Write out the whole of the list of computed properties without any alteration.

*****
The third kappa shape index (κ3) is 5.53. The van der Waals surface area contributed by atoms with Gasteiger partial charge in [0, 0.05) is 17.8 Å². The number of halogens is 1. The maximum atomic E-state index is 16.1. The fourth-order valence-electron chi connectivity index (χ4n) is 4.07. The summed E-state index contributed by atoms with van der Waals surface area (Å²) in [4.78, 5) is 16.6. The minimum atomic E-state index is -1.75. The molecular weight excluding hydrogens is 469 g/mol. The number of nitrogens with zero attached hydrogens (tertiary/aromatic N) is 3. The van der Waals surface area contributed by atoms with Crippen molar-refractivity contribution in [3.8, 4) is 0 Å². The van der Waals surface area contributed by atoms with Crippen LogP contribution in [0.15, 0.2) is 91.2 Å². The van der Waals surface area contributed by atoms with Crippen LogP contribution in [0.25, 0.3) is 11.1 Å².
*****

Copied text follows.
The third kappa shape index (κ3) is 5.53. The van der Waals surface area contributed by atoms with Gasteiger partial charge in [0, 0.05) is 17.8 Å². The number of halogens is 1. The maximum atomic E-state index is 16.1. The fourth-order valence-electron chi connectivity index (χ4n) is 4.07. The summed E-state index contributed by atoms with van der Waals surface area (Å²) in [4.78, 5) is 16.6. The minimum atomic E-state index is -1.75. The molecular weight excluding hydrogens is 469 g/mol. The number of nitrogens with zero attached hydrogens (tertiary/aromatic N) is 3. The van der Waals surface area contributed by atoms with Crippen molar-refractivity contribution in [3.8, 4) is 0 Å². The van der Waals surface area contributed by atoms with Crippen LogP contribution in [0.15, 0.2) is 91.2 Å². The van der Waals surface area contributed by atoms with Crippen LogP contribution in [0.25, 0.3) is 11.1 Å².